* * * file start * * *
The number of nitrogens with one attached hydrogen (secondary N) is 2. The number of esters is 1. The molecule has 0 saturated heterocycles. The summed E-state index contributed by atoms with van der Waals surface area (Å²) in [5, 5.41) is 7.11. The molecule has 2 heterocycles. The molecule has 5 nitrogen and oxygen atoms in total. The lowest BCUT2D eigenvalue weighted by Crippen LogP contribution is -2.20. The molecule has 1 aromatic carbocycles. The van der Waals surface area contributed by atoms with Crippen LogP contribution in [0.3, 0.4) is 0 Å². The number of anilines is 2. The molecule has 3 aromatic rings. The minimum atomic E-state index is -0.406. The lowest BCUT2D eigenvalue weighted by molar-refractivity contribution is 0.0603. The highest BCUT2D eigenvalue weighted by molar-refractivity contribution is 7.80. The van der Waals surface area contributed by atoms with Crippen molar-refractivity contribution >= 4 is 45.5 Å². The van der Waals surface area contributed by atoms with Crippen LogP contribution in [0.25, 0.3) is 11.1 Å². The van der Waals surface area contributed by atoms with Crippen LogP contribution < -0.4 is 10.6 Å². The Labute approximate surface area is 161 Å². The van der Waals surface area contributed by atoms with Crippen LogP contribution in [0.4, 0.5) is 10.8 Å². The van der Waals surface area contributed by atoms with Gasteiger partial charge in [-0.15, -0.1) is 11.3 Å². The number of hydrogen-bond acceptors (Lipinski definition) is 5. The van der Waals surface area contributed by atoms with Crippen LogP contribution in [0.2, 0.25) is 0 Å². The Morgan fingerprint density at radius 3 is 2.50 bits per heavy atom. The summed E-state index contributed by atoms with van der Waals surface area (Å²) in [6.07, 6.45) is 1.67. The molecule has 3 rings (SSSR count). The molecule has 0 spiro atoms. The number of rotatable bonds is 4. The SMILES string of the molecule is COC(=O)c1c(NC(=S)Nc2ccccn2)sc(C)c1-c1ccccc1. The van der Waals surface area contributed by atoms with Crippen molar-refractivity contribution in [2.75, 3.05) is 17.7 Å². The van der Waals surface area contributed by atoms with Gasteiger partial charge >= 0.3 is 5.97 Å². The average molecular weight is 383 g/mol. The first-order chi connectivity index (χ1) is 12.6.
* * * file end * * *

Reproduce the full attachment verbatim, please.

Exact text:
The number of nitrogens with one attached hydrogen (secondary N) is 2. The number of esters is 1. The molecule has 0 saturated heterocycles. The summed E-state index contributed by atoms with van der Waals surface area (Å²) in [5, 5.41) is 7.11. The molecule has 2 heterocycles. The molecule has 5 nitrogen and oxygen atoms in total. The lowest BCUT2D eigenvalue weighted by Crippen LogP contribution is -2.20. The molecule has 1 aromatic carbocycles. The van der Waals surface area contributed by atoms with Crippen LogP contribution in [0.3, 0.4) is 0 Å². The number of anilines is 2. The molecule has 3 aromatic rings. The minimum atomic E-state index is -0.406. The lowest BCUT2D eigenvalue weighted by molar-refractivity contribution is 0.0603. The highest BCUT2D eigenvalue weighted by molar-refractivity contribution is 7.80. The van der Waals surface area contributed by atoms with Crippen molar-refractivity contribution >= 4 is 45.5 Å². The van der Waals surface area contributed by atoms with Crippen LogP contribution in [0.25, 0.3) is 11.1 Å². The van der Waals surface area contributed by atoms with Crippen LogP contribution < -0.4 is 10.6 Å². The Labute approximate surface area is 161 Å². The van der Waals surface area contributed by atoms with Crippen LogP contribution in [0.4, 0.5) is 10.8 Å². The van der Waals surface area contributed by atoms with Gasteiger partial charge in [-0.15, -0.1) is 11.3 Å². The number of hydrogen-bond acceptors (Lipinski definition) is 5. The van der Waals surface area contributed by atoms with Crippen LogP contribution in [0.2, 0.25) is 0 Å². The Morgan fingerprint density at radius 3 is 2.50 bits per heavy atom. The summed E-state index contributed by atoms with van der Waals surface area (Å²) in [6.07, 6.45) is 1.67. The molecule has 3 rings (SSSR count). The molecule has 0 spiro atoms. The number of rotatable bonds is 4. The SMILES string of the molecule is COC(=O)c1c(NC(=S)Nc2ccccn2)sc(C)c1-c1ccccc1. The van der Waals surface area contributed by atoms with Crippen molar-refractivity contribution in [2.75, 3.05) is 17.7 Å². The van der Waals surface area contributed by atoms with Gasteiger partial charge >= 0.3 is 5.97 Å². The average molecular weight is 383 g/mol. The first-order chi connectivity index (χ1) is 12.6.